Kyle Mackey-Laws August 11, 2012
I'm struggling to keep up with the London Olympics. I've found myself asking a hell of a lot of questions at the TV screen over the last two weeks.
Does anyone know how the scoring works in the sailing? Who decided the Australian swimmers should wear white caps? How did Michael Slater get a gig as a diving commentator? The questions kept piling up.
Who's that clown running around for the Volleyroos in a different coloured shirt? He can't be part of the team can he? For starters, he's about half a metre shorter than the rest of the team.
Well, he is part of our team. He's the Australian libero, as Volleyball ACT boss Alex Valentine explains.
''Basically he's a defensive specialist - generally short and agile,'' he says.
''Volleyball is filled with seven-foot monsters, and while they are great in the front court positions, when they rotate to the back of the court they are pretty useless. That's when you bring the libero on to replace them - his job is to get to as many serves as he can, get under the spikes and just be the defensive freaks.''
Valentine tells me liberos are one of the most important players on the court, but can't serve or be captain.
And while each side is restricted to six substitutions per set, this doesn't include the libero, who can go on and off the court as often as is needed. Which is why the libero wears the inverse colour to the rest of the side so the referee can easily distinguish the player from the rest of the team.
Great. I'm down with the volleyball now.
But then the cycling comes on, and to my horror there's a guy cheating. And no one seems to be doing anything about it.
How can the officials let a man dressed in black ride a moped around the velodrome while seven cyclists seemingly settle for silver?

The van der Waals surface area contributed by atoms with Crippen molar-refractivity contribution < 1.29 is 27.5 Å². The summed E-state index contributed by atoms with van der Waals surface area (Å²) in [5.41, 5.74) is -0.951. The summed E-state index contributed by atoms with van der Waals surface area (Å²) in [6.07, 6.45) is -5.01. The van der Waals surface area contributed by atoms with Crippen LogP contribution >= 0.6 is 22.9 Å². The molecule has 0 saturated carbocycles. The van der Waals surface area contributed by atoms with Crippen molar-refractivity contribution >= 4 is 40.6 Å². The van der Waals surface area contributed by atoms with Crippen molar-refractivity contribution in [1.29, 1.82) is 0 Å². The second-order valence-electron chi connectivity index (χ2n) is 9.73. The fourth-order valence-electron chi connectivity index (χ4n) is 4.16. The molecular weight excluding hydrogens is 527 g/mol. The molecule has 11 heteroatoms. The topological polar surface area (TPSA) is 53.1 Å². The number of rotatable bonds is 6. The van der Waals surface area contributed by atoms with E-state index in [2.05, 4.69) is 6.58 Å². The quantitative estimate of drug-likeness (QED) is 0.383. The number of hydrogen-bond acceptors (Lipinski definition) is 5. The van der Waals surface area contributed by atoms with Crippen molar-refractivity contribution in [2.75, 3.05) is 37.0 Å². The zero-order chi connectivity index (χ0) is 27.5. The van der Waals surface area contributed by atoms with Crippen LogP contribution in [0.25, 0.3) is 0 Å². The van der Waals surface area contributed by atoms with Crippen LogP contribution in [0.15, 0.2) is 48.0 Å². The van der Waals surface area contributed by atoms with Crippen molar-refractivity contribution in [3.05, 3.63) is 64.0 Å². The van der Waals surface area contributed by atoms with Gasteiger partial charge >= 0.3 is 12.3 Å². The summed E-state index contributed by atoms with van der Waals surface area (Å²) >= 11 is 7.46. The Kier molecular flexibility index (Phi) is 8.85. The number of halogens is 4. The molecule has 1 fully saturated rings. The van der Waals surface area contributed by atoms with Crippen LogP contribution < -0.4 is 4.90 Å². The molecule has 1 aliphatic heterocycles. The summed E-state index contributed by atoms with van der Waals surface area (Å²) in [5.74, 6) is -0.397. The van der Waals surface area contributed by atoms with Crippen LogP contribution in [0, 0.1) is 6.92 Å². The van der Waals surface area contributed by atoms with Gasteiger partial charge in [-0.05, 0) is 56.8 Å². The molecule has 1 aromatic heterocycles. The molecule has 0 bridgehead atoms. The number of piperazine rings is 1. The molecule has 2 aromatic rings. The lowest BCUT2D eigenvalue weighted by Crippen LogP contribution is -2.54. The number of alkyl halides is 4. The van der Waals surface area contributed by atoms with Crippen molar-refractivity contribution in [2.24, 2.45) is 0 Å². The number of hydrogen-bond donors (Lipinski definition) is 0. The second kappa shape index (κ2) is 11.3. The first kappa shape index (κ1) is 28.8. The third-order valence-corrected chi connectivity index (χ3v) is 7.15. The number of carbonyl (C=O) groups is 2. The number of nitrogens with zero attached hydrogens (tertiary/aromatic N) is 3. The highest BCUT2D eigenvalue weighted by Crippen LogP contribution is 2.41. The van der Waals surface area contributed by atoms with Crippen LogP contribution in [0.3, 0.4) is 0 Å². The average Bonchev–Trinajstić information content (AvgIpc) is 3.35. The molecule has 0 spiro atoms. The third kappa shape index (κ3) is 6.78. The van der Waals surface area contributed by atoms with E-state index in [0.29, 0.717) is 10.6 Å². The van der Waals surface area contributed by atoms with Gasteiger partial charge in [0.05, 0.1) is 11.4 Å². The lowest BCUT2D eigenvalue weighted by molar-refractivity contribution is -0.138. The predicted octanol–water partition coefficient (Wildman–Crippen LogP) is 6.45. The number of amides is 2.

But as Cycling ACT treasurer and man about the velodrome Peter Gough informs me, Postman Pat is there to do a job. He's the pacemaker in the keirin, slowly building up the speed before letting the riders loose with 2½ laps to go.
And not just anyone can get on the motorbike and lead out the Olympic final.
''Here in Australia we have a proper licensing structure,'' Gough says.
''You have to be a member of a club and then you go off and do training and a course and get a licence.
''They are people that have normally raced and then move into that. The person in the UK would be well practised in that and very experienced.''
All right then, that's the velodrome sorted. But just when I think I've got my head around the cycling, I'm confused again. You see, I thought I was watching the rowing, but there's a peloton the mighty Tour de France would be proud of riding along the banks of the course at Eton.
What am I watching? Is this a biathlon? No, it's just the huge numbers of coaches watching their crews race.
At the Olympics that will more often than not include high-performance directors, development officers, coaches, physiology staff as well as administration people.
And while there is no radio communication between the coaches and the crews, Rowing ACT administration and development officer James Hammond says there is a grey area on what can and can't be said from the sidelines.
''It's illegal to communicate with the teams in any way that would advance the team … there is a bit of a grey line in what can and can't be said now - you're allowed to support the team, but there can sometimes be a question over what is support,'' he explains.
Hammond says during the heats, coaches would cycle along with dictaphones, taking notes to relay back to the crews ahead of finals.
So I can now turn my attention to the boats, but sure enough I'm stuck again.
There's someone sitting at the back of the boat, barking orders at the eight rowers who are doing all the work.
It doesn't seem fair, I tell Hammond. He says that's the coxswain, a crucial position in the boat. They drive the crew - and the boat - down the length of the course, motivating and adapting as the race pans out.
They win gold just like the eight rowers, and hold the key to the crew's success.
''There needs to be some sort of adaptability, and that's where the coxswain comes into their own,'' Hammond says.
''They respond to the environment around them. For example, if a crew is in fourth place and just short of a bronze medal, if the coxswain stays quiet you could almost guarantee the crew would stay in that position. A coxswain's job is to motivate and enthuse the crew.''
Got it … I think.